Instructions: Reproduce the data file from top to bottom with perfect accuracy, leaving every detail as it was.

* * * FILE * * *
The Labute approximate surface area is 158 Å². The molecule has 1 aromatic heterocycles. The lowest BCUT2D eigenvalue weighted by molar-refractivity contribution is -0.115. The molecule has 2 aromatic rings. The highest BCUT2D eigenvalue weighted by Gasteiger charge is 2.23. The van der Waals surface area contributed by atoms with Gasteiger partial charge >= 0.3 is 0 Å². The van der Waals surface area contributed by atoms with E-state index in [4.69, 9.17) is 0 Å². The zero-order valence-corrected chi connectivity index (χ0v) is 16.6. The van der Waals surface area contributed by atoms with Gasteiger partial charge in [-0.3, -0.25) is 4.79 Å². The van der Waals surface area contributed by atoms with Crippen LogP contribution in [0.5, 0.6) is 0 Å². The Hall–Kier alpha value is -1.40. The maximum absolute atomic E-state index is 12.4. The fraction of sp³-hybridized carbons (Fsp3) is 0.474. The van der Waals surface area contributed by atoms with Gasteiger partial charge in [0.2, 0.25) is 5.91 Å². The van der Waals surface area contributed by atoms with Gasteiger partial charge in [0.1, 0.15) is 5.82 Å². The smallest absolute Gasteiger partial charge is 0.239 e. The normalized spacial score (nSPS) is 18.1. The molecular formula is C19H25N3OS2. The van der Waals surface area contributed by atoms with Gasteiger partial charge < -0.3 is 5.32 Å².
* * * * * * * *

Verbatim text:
The Labute approximate surface area is 158 Å². The molecule has 1 aromatic heterocycles. The lowest BCUT2D eigenvalue weighted by molar-refractivity contribution is -0.115. The molecule has 2 aromatic rings. The highest BCUT2D eigenvalue weighted by Gasteiger charge is 2.23. The van der Waals surface area contributed by atoms with Gasteiger partial charge >= 0.3 is 0 Å². The van der Waals surface area contributed by atoms with E-state index in [4.69, 9.17) is 0 Å². The zero-order valence-corrected chi connectivity index (χ0v) is 16.6. The van der Waals surface area contributed by atoms with Gasteiger partial charge in [-0.3, -0.25) is 4.79 Å². The van der Waals surface area contributed by atoms with Crippen LogP contribution in [0.5, 0.6) is 0 Å². The Hall–Kier alpha value is -1.40. The maximum absolute atomic E-state index is 12.4. The fraction of sp³-hybridized carbons (Fsp3) is 0.474. The van der Waals surface area contributed by atoms with Gasteiger partial charge in [0.2, 0.25) is 5.91 Å². The van der Waals surface area contributed by atoms with Gasteiger partial charge in [0.1, 0.15) is 5.82 Å². The smallest absolute Gasteiger partial charge is 0.239 e. The normalized spacial score (nSPS) is 18.1. The molecular formula is C19H25N3OS2. The van der Waals surface area contributed by atoms with Gasteiger partial charge < -0.3 is 5.32 Å².